For Slapstix, the noise from Louisiana Cafe is no laughing matter

January 02, 1991|By Mike Giuliano

As if the bankrupt Brokerage didn't already have enough problems, two of its tenants are engaged in a noisy dispute about noise -- namely, live jazz at Louisiana Cafe that has not been music to the ears of upstairs neighbor Slapstix.

The comedy club has obtained several Baltimore Circuit Court injunctions against Louisiana Cafe in recent months, stipulating that music from the restaurant not interfere with Slapstix' stand-up comedy shows. The injunctions also order the restaurant to install soundproofing to ensure this, according to Dave Castro, attorney for Slapstix owner Chris Cahill.

"These two places have not been happy neighbors," explained Greg Pinkard, vice president of property management for W. C. Pinkard & Co., which operates the Brokerage, a downtown retail, office and entertainment complex.

"The dispute is not dissimilar to somebody in one apartment liking jazz at a certain decibel level and somebody in another apartment liking rock at a different decibel level," he noted.

For Louisiana Cafe, where jazz is an important offering on the Cajun restaurant's entertainment menu, the restraining orders forced the cancellation of performances by the jazz band Moon August and vocalist Aleta Greene in recent weeks, along with all other live entertainment for the immediate future.

"This has pretty much destroyed my entertainment," says James Shivers, owner of the cafe. He said the Brokerage "should not have put a comedy club on top of a restaurant and that's the gospel truth. If the sound goes through the floor, it goes both ways. I don't need for my restaurant patrons to hear dirty jokes" from upstairs.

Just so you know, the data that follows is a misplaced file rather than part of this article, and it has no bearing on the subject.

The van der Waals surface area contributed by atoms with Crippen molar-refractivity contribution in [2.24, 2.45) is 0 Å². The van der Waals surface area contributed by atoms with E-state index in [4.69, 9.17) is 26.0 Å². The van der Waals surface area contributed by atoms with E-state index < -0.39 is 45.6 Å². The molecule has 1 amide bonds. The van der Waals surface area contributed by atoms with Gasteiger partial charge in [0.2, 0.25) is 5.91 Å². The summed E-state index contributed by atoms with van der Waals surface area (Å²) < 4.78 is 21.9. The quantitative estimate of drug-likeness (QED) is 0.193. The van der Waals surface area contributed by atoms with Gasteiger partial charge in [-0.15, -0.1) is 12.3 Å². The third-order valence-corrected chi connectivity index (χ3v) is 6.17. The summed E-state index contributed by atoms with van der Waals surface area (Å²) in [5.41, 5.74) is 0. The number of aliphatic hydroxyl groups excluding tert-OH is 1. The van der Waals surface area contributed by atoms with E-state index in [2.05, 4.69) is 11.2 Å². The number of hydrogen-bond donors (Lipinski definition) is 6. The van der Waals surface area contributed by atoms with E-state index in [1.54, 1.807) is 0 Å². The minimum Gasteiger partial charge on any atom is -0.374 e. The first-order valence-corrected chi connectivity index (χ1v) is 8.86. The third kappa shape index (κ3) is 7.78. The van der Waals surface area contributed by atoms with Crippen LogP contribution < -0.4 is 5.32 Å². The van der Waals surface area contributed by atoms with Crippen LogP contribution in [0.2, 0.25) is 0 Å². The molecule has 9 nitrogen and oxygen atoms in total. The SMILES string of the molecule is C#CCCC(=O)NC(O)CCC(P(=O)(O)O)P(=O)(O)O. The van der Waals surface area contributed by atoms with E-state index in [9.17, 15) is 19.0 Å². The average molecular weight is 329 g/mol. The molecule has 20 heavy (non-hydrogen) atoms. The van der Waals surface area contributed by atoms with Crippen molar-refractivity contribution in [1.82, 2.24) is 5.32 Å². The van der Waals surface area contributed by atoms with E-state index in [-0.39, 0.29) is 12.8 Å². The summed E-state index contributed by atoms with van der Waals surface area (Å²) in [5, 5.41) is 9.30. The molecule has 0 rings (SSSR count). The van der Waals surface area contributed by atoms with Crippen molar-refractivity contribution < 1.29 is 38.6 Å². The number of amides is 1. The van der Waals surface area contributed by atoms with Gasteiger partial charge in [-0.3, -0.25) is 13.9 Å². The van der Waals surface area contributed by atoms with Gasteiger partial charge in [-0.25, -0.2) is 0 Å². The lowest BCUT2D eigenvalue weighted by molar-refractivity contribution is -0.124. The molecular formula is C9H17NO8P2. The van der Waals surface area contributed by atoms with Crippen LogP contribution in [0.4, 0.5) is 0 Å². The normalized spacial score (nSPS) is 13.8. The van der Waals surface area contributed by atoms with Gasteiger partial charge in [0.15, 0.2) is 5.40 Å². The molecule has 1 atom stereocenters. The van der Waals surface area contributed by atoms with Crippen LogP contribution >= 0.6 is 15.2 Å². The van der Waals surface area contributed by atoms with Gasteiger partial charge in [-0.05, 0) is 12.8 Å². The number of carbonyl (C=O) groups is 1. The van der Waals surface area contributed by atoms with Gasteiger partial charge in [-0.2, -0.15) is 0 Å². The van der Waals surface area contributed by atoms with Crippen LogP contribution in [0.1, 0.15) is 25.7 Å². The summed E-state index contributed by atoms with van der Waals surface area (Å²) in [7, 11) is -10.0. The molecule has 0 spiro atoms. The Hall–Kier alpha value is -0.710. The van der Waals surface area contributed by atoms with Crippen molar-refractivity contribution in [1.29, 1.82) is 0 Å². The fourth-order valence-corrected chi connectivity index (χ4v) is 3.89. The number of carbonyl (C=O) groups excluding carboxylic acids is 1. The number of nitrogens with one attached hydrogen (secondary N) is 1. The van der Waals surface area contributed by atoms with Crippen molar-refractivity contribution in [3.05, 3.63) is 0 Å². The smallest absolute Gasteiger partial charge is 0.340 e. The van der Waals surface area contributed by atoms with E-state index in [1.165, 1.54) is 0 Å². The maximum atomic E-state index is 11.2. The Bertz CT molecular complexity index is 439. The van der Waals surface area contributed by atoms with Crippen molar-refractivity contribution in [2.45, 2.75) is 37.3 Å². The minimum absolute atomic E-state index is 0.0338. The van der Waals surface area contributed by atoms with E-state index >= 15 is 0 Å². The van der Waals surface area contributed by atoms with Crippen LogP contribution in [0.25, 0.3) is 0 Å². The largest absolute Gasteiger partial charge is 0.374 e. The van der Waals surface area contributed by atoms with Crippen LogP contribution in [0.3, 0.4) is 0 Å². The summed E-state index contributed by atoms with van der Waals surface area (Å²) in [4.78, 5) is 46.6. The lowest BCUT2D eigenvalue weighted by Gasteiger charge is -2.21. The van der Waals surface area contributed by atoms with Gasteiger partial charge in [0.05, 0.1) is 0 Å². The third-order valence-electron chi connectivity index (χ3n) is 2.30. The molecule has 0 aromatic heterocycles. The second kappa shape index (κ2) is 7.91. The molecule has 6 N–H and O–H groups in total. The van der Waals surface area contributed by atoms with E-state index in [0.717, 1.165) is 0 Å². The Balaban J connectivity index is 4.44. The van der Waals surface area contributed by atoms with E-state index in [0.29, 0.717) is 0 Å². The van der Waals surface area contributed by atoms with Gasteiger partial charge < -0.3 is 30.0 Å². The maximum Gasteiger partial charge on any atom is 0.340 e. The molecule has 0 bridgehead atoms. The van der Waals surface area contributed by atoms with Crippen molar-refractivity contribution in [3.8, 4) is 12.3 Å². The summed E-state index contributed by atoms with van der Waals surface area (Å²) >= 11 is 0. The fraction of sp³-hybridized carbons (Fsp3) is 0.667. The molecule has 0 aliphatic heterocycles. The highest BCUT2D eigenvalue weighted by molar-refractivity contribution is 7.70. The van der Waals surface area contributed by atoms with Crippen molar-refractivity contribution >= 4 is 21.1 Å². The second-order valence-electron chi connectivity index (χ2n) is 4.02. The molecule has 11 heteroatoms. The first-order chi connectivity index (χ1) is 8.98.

The two previous tenants at the Louisiana Cafe site -- both failed Mexican restaurants -- did not have music and hence did not run into sound bleed problems. Though Mr. Shivers says the lease he signed last May permits him to stage live jazz and made no mention of soundproofing, he says, nonetheless, he spent $20,000 for soundproofing during construction of the restaurant. He estimates it will cost another $30,000 to comply with the court order, which he expected to do by the end of January.

Earlier attempts to resolve the conflict came to naught. For a while, Louisiana Cafe asked bands to play more softly and to take breaks during the comedy shows upstairs. However, neither side in the dispute found this compromise acceptable.

Complicating the situation is the fact that Brokerage management has itself taken legal action against Louisiana Cafe over back rent. Jerry Hodges, building manager for the Brokerage, declined comment on the dispute.

And another potential complication is that the bankrupt Brokerage will be up for auction on Jan. 8.

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